This is what the mine looks like. Pass by it then take the dirt road up to the top.

This is what the mine looks like. Pass by it then take the dirt road up to the top.

When you encounter a wide service dirt road at about 2.4 miles, turn right to continue along the Dixie Mine Trail.* You’ll pass a large pile of rock and sand marking the site of the mine. Keep an eye out for a sharp left turn to follow another service dirt road up to the mine itself which is a deep hole in the rock floor covered by a metal grate.

(We accidentally followed a shortcut [oops] that was trailblazed which I feel TERRIBLE about so please avoid that small trail and look for the dirt road.)

That’s it! When ready, retrace your steps back to the trailhead.

That's Kristina. Mine-ing her own business.

That’s Kristina. Mine-ing her own business.

This trail is NOT featured in my book, Take a Hike Phoenix, but is a strong contender for the book’s 2nd edition which will be released sometime in the next 4 years or so.

Get an interactive map and more details on my everytrail.com review. Be sure to scroll to the bottom of the page and use the Google map tool for driving directions.

*Optional directions that make this hike 10x more awesome (but aren’t shown on the map above)

Wow, it really pays to have friends on the trail. My darling hiking buddy recently contacted me to describe an alternate route that leads to the mine entrance, petroglyphs, caves, and a waterfall (if it’s been raining). Whatever!

Here’s how to do it: Follow the trail as described above. After making a right turn on the service road to follow Dixie Mine Trail, look to the left for a small trail that enters a canyon and travels under a canopy of riparian-area trees (can’t miss them — it’s the only leafy vegetation for miles). Follow the trail along the canyon floor. Look to the right for the signed entrance to Dixie Mine. Continue and see petroglyphs (and some graffiti…grrr) to your left. You’ll see caves speckled throughout your walk. Though the trail continues, my pal ended her adventure when she reached a sheer rock wall that may or may not be a waterfall depending on recent weather. All of this happens in about 1/2 mile from the turn into the canyon.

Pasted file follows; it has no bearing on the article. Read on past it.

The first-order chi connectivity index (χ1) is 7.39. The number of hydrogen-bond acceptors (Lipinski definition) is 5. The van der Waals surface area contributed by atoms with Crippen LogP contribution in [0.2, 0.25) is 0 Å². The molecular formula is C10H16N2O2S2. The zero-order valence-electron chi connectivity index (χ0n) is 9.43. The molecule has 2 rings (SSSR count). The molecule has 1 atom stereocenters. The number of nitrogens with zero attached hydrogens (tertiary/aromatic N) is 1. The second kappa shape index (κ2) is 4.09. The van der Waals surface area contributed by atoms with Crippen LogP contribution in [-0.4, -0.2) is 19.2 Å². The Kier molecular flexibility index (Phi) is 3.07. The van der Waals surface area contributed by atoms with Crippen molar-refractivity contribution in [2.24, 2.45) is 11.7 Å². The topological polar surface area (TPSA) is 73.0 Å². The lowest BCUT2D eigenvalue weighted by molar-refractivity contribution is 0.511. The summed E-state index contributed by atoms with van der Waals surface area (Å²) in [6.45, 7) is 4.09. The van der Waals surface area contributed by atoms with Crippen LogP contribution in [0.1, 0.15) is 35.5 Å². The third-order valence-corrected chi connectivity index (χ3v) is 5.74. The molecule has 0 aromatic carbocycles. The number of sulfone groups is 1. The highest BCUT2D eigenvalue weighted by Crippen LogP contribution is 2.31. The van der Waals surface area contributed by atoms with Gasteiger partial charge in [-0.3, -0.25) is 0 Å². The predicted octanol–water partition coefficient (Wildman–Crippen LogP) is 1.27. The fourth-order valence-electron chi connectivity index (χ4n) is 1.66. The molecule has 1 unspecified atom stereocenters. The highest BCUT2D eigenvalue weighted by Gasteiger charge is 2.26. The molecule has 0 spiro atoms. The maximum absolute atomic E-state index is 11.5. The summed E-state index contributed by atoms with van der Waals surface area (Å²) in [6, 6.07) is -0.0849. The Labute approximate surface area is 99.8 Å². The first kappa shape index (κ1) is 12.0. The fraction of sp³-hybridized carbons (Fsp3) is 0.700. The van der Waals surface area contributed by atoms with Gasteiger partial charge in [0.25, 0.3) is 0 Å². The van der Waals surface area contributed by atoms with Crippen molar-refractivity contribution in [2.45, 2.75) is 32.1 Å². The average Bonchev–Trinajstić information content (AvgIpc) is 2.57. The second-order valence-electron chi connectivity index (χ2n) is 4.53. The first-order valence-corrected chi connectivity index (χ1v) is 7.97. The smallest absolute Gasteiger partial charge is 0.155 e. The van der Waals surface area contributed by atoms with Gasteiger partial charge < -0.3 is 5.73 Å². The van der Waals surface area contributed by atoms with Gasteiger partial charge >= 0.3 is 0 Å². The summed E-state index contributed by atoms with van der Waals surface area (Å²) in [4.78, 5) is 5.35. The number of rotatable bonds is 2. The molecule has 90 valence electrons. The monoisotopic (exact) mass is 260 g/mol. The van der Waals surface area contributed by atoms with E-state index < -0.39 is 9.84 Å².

Your body is a riparian wonderland.

Your body is a riparian wonderland.

That's a fine friend right there.

That’s a fine friend right there.

Clearly, adding this option is a must-do…and it’s a great excuse for me to revisit this hike!

Phoenix Summit Challenge: What You Need to Know

What a treat! This was taken on Summit #1 Holbert Trail in South Mountain.

What a treat! This was taken on Summit #1 Holbert Trail in South Mountain.

If you follow me on Facebook, Instagram, or Twitter, you are well aware that my husband and I completed the Phoenix 4 Summit Challenge this past weekend.

This was the first year I participated in this event. And I must say, IT WAS AWESOME!

The City of Phoenix, along with their sponsors, runs this event every year. For 2013, participants could sign up for the 4, 5, or 7 Summit Challenge (the All Access Challenge was also available and includes wheelchair-friendly trails).

Naturally, I picked up a few tips along the 16 miles and 3,543 feet of elevation gain we completed (yes, I’m bragging here). So if you want to sign up next year, here’s what you should know.

Registration Begins in August & Sells Out Immediately

Be sure to follow the Arizona Parks and Recreation Association to stay in the loop for next year’s event and take note that you have to be Johnny-on-the-spot with that online registration. There are only 250 available spots in each challenge. This year, the registration for the 7 Summit Challenge sold out in 14 freakin’ minutes! The 2014 event will be the 10th anniversary of the Summit Challenge so mark your calendars now and plan to stay up until midnight the day that thing goes live. I know I will!

Dude, they had hot chocolate waiting for us! Summit #1: Dobbins Lookout from the Holbert Trail in South Mountain.

Dude, they had hot chocolate waiting for us! Summit #1: Dobbins Lookout from the Holbert Trail in South Mountain.

Try to Sign Up for the 5 Summit Challenge (At Least)